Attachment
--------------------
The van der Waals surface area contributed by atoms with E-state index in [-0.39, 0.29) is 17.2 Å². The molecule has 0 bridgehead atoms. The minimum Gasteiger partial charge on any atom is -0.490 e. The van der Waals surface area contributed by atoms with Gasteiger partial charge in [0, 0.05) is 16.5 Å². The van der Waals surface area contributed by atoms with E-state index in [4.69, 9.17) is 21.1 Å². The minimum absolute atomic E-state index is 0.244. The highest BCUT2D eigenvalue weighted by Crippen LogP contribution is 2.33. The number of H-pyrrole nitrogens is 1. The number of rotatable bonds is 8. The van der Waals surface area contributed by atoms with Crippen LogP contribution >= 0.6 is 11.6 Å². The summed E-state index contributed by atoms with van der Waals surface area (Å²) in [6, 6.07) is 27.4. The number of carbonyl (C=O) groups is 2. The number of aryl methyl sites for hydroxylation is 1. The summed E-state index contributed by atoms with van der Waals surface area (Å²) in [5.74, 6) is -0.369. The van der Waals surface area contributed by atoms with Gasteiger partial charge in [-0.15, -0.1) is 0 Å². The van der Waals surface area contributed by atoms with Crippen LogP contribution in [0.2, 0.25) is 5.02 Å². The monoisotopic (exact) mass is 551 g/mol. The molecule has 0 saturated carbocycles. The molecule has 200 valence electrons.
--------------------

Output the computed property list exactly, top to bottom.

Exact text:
The van der Waals surface area contributed by atoms with E-state index in [-0.39, 0.29) is 17.2 Å². The molecule has 0 bridgehead atoms. The minimum Gasteiger partial charge on any atom is -0.490 e. The van der Waals surface area contributed by atoms with Gasteiger partial charge in [0, 0.05) is 16.5 Å². The van der Waals surface area contributed by atoms with E-state index in [4.69, 9.17) is 21.1 Å². The minimum absolute atomic E-state index is 0.244. The highest BCUT2D eigenvalue weighted by Crippen LogP contribution is 2.33. The number of H-pyrrole nitrogens is 1. The number of rotatable bonds is 8. The van der Waals surface area contributed by atoms with Crippen LogP contribution >= 0.6 is 11.6 Å². The summed E-state index contributed by atoms with van der Waals surface area (Å²) in [6, 6.07) is 27.4. The number of carbonyl (C=O) groups is 2. The number of aryl methyl sites for hydroxylation is 1. The summed E-state index contributed by atoms with van der Waals surface area (Å²) in [5.74, 6) is -0.369. The van der Waals surface area contributed by atoms with Gasteiger partial charge in [-0.15, -0.1) is 0 Å². The van der Waals surface area contributed by atoms with Crippen LogP contribution in [0.2, 0.25) is 5.02 Å². The monoisotopic (exact) mass is 551 g/mol. The molecule has 0 saturated carbocycles. The molecule has 200 valence electrons.